Diamond VS White Sapphire – 4 Key Differences

Diamonds and white sapphires are easy to confuse at a glance, but one you get a good look at them you start to notice some differences. Both gems have their pros and cons, so choosing between them isn’t exactly easy. Today’s comparison will help you get a better idea of how different and similar diamonds and white sapphires are. There is a gem for everyone out there !

Diamond vs white sapphire

Diamonds are tougher and sparkle much more than white sapphires, but are also at least 10 times more expensive than white sapphires. This can make white sapphire a good option if you’re working on a budget or don’t want to spend too much on the ring. The differences in sparkle clarity, and color tint in diamond and white sapphire is noticeable enough that you can’t use one in place of the other.

Both gems are great for engagement rings and they will both hold dup very well as the years go by. Just don’t expect white sapphire to be as impressive as a diamond because they offer very different looks.

What is a diamond ?

Diamonds are a form of crystallized pure carbon, with trace amounts of nitrogen in them. The nitrogen is what gives diamonds that yellow/brown tint. There are no diamonds without nitrogen, just diamonds with very little nitrogen.

These beautiful gems have fascinated people for centuries, and they are currently the #1 engagement ring stone. There are alternatives stones rising in popularity, but diamonds still reign supreme. They have the sparkle, the durability, and the charm that made entire generations appreciate them.

What is a white sapphire ?

Sapphires are a form of corundum, which is colorless or white on its own. Iron and titanium add a blue color, chromium adds red. When it comes to white sapphires, there is very little to no trace amount of any other element, so the corundum remains colorless, or a very, very light grey/blue.

White sapphires may be subject to heat treatment to improve clarity. The tiny cloudy inclusions within sapphires – usually rutile – tend to dissolve during this process. Most sapphires on the market go through this process, regardless of the color.

Diamonds are tougher than white sapphires

Diamonds are tougher than sapphires, and the Mohs scale is only an approximation of this difference. The Mohs scale is not logarithmic, it’s quite arbitrarily made but has been in use for several decades.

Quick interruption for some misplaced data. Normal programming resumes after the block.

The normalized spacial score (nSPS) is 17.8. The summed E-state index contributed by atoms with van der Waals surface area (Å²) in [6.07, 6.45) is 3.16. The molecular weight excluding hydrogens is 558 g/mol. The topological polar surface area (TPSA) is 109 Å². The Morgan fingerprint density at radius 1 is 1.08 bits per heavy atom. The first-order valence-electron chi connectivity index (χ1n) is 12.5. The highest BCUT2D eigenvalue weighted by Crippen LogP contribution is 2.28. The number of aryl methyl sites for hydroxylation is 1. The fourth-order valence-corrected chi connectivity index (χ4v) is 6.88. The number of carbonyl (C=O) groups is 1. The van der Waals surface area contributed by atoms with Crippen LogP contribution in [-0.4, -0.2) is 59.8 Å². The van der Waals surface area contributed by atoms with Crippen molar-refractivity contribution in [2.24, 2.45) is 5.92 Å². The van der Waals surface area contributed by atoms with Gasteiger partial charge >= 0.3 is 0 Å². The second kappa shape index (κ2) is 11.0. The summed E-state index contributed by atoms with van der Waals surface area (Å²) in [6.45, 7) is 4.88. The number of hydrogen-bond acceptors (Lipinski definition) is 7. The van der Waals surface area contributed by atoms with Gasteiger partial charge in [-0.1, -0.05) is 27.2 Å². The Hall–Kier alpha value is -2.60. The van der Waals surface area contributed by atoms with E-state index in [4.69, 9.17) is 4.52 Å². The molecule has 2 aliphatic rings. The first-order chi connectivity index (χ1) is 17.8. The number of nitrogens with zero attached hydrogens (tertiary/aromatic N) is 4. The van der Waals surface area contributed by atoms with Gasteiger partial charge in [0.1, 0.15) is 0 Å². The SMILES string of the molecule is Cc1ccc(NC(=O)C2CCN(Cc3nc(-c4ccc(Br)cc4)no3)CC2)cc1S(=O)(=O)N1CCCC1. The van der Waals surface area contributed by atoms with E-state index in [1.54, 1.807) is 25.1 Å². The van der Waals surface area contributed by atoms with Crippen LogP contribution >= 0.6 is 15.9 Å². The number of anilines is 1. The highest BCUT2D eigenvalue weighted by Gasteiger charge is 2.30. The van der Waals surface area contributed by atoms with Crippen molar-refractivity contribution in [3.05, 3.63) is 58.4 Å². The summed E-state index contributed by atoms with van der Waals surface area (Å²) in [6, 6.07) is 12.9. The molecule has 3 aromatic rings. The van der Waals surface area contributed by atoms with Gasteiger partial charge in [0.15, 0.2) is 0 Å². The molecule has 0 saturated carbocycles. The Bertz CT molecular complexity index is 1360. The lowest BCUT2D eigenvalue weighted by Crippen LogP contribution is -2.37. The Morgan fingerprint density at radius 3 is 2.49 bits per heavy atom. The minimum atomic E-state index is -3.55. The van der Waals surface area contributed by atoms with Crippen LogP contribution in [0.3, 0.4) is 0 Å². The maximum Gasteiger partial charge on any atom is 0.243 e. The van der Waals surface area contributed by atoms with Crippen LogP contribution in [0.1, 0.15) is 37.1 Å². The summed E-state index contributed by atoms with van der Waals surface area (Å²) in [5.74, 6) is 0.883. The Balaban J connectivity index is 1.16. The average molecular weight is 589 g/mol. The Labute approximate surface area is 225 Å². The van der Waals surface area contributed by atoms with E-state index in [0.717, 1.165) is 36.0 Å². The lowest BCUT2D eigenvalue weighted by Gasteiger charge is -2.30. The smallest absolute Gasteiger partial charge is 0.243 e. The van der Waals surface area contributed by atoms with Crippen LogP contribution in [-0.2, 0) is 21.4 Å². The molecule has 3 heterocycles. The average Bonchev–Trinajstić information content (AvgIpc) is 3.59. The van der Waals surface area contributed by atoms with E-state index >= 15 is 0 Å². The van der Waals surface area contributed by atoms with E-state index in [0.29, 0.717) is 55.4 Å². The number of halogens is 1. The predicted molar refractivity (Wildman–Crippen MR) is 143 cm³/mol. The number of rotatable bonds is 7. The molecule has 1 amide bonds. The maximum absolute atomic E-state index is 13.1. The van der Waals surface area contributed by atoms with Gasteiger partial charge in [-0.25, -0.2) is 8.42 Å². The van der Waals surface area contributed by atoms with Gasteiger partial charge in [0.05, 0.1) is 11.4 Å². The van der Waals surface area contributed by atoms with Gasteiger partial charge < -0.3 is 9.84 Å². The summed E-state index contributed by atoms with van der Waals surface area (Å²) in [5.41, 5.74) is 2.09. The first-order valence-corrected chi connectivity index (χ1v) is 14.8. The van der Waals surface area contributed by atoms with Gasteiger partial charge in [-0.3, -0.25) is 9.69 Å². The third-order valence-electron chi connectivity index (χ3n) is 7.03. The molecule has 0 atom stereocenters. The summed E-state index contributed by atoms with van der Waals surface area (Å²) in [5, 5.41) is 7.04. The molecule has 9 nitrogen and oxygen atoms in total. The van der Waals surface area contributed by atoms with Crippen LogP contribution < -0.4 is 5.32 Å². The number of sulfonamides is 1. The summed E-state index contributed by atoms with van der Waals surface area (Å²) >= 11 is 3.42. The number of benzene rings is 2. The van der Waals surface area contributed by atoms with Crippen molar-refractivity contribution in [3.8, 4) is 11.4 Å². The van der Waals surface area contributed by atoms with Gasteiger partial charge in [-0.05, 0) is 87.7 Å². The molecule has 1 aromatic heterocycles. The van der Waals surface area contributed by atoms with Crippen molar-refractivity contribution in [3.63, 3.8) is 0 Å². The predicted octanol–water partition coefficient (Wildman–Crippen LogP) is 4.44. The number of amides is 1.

So a diamond’s 10 out of 10 is not 1 whole point stronger than white sapphire’s 9 score. Diamonds are actually 4 times tougher than white sapphires (or any sapphire for that matter). And sapphires are about twice as strong as emeralds which score an 8 on the Mohs scale.

This makes diamonds the toughest gemstone available, and it also means it can survive being passed down several generations without any issues.

White sapphires are still very tough, and they will still look great ever after several decades or 2-3 generations of wear and tear. They may need a bit of polishing after that time though.

Both diamond and sapphire are great for engagement rings

If your mind is set on an engagement ring but not sure if you should opt for a diamond or white sapphire, know that both will hold up to wear and tear very well. They have different light performances and cost issues, but durability is very high in both.

White sapphires are more affordable than diamonds

Budget is always an issue when buying diamonds because, well, they are the most expensive gemstone. White sapphire are far more affordable than diamonds, since there is less demand and they offer a different look. Similar, but still different.

Best of both worlds, a trillion cut white sapphire engagement ring, with a matching wedding band set with tiny round diamonds. All set in 14k gold, handmade and customizable. See the set on Amazon.

While a 1 carat diamond can be anywhere from $7,000 to 12,000 depending on color and clarity, a 1 carat eye-clean white sapphire usually sells for an average of $800 per carat. Of course, you can find white sapphire for less or for more than that, depending on their cut quality, whether they’ve been heat treated or not, and also their origin.

Still, overall you’re going to get a much more affordable engagement ring with a white sapphire than a diamond. Different looks, but also very, very different price points.

Read also: Diamond Pave Band Guide

Diamonds sparkle more than white sapphires